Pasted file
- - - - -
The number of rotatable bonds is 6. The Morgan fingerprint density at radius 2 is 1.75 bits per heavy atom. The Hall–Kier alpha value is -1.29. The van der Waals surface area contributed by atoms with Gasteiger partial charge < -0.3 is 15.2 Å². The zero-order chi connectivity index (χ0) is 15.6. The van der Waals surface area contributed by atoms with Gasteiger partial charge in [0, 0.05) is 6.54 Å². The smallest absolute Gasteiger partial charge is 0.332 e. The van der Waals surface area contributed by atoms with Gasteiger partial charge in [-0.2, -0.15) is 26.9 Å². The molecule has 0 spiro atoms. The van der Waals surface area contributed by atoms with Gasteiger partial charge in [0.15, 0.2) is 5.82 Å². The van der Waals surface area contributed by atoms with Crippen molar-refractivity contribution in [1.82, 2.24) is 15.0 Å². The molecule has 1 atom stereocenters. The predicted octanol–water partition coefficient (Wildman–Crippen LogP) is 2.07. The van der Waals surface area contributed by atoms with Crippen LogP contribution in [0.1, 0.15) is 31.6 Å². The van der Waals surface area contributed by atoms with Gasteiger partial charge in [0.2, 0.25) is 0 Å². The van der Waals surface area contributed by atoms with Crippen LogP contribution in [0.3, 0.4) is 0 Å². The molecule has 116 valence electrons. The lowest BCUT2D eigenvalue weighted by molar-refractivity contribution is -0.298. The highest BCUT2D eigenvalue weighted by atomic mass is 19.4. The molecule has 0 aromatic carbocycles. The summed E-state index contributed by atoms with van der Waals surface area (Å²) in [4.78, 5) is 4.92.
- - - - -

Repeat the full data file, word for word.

The number of rotatable bonds is 6. The Morgan fingerprint density at radius 2 is 1.75 bits per heavy atom. The Hall–Kier alpha value is -1.29. The van der Waals surface area contributed by atoms with Gasteiger partial charge < -0.3 is 15.2 Å². The zero-order chi connectivity index (χ0) is 15.6. The van der Waals surface area contributed by atoms with Gasteiger partial charge in [0, 0.05) is 6.54 Å². The smallest absolute Gasteiger partial charge is 0.332 e. The van der Waals surface area contributed by atoms with Gasteiger partial charge in [-0.2, -0.15) is 26.9 Å². The molecule has 0 spiro atoms. The van der Waals surface area contributed by atoms with Gasteiger partial charge in [0.15, 0.2) is 5.82 Å². The van der Waals surface area contributed by atoms with Crippen molar-refractivity contribution in [1.82, 2.24) is 15.0 Å². The molecule has 1 atom stereocenters. The predicted octanol–water partition coefficient (Wildman–Crippen LogP) is 2.07. The van der Waals surface area contributed by atoms with Crippen LogP contribution in [0.1, 0.15) is 31.6 Å². The van der Waals surface area contributed by atoms with Gasteiger partial charge in [0.2, 0.25) is 0 Å². The van der Waals surface area contributed by atoms with Crippen LogP contribution in [0.3, 0.4) is 0 Å². The molecule has 116 valence electrons. The lowest BCUT2D eigenvalue weighted by molar-refractivity contribution is -0.298. The highest BCUT2D eigenvalue weighted by atomic mass is 19.4. The molecule has 0 aromatic carbocycles. The summed E-state index contributed by atoms with van der Waals surface area (Å²) in [4.78, 5) is 4.92.